Chess murder: Victim’s lung was removed and has not been located
Published 13/01/2014 | 07:03
A MAN who has admitted murdering his landlord in a row over a chess match has told gardai he then ate his victim's heart.
Last night a post-mortem examination on the body of journalist/researcher Tom O'Gorman (39) discovered that one of the victim's lungs had been removed in the horrific attack.
Gardai made the gruesome discovery at Mr O'Gorman's home in Beechpark Avenue, Castleknock, Dublin, when the suspect -- a 34-year-old Italian man -- phoned the emergency services at around 12.50am yesterday.
Originally from Palermo in Sicily, the man has been living in Ireland for the past two-and-a-half years working for a pharmaceutical company in Dublin.
He had been living in Mr O'Gorman's house as a lodger over the past number of months.
It is understood the man, who was described as being "calm", told gardai that he had killed a man. An operator kept him on the line as emergency personnel rushed to the scene.
When officers arrived, they found Mr O'Gorman's badly mutilated body in a pool of blood.
The suspect claimed he killed his victim following a row over a chess move -- and then ate his heart.
The suspect, who was arrested at the scene, later told gardai that Mr O'Gorman asked him to leave the house following the row and he agreed to do so.
However, Mr O'Gorman, who was a researcher with the Catholic lobby organisation the Iona Institute, was then attacked and stabbed with a kitchen knife a number of times but managed to fight off his assailant.
He was then beaten several times over the head with a dumbbell.
There were a number of stab wounds to the body and blunt-force trauma to the head. The chest cavity had been opened with a knife.
Sources revealed that the post-mortem examination was unable to establish if the victim was dead before his body was mutilated.
A source said: "The victim's heart was intact but the PM confirms that a lung was removed from the body and has not been located."
The source added: "This is a horrific incident and one of the most grotesque murders experienced by gardai for quite some time. The investigation is following a definite line of inquiry."
A single man, Mr O'Gorman was the eldest of three children and had lived with his mother Ann at the house before she passed away in 2012. Last year, he rented a room to the Italian man.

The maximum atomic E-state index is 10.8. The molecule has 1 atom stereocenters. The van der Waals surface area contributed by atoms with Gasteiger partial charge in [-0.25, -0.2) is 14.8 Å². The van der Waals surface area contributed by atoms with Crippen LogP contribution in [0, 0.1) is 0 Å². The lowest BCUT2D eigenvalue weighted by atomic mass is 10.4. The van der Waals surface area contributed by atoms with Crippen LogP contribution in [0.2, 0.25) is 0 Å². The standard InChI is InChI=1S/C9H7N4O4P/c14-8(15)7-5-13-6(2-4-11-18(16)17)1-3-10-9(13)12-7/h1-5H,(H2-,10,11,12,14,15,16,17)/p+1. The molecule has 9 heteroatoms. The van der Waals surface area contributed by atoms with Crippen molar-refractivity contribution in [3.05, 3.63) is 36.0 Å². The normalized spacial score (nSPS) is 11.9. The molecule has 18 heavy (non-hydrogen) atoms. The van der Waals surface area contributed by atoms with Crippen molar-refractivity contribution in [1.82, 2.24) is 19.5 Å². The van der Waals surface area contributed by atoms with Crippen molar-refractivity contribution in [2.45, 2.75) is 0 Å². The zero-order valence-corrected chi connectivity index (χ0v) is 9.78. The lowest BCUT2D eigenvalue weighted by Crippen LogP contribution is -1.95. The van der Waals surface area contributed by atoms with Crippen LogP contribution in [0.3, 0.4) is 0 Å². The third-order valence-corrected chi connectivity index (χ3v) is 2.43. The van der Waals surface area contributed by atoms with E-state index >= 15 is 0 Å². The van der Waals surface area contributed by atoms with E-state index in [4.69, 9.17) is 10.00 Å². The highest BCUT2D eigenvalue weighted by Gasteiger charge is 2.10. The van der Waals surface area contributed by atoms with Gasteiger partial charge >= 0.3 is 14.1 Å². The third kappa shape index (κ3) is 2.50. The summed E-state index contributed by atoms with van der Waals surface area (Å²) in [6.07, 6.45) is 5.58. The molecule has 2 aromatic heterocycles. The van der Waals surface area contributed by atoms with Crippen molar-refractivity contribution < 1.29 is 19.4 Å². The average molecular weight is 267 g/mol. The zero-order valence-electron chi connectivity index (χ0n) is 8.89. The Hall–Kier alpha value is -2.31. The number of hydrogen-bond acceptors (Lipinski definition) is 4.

The house was sealed off yesterday for forensic examination while gardai questioned the suspect in Blanchardstown station.
Mr O'Gorman has been described as a devout Catholic who worked as a researcher for the conservative Catholic lobby group the Iona Institute, where journalist David Quinn is director.
According to the organisation's website, Mr O'Gorman held a BA and MLitt in history from UCD and a diploma in legal studies.
He was a former journalist with 'The Voice Today' and a regular contributor to the 'Irish Catholic' newspaper.
The victim was an opponent of abortion and same-sex marriage who regularly blogged on the subject.
Mr O'Gorman was also a member of the Focolare Movement, an international organisation promoting the ideals of unity and universal brotherhood.
It is understood that the suspect was also a member of the organisation who shared the same conservative Catholic beliefs as his former landlord.
Irish Independent columnist David Quinn said: "On behalf of everyone at The Iona Institute, I would like to express our total shock and deep sorrow at the terrible and untimely death of Tom O'Gorman.
"Tom was a friend as well as a work colleague to us all.
"Tom had been working as a researcher at the Iona Institute since its launch seven years ago.
"Most of us knew him from before then, in some cases all the way back to his days at UCD.
"He was a fond and dear friend and we will all miss him. We extend our deepest commiserations to his family and above all to his sister and brother, Catherine and Paul. May Tom rest in peace.
"I will miss his good company. I'll miss going out to lunch with him most days."
Mr O'Gorman's killing is the fifth violent death in the past seven days.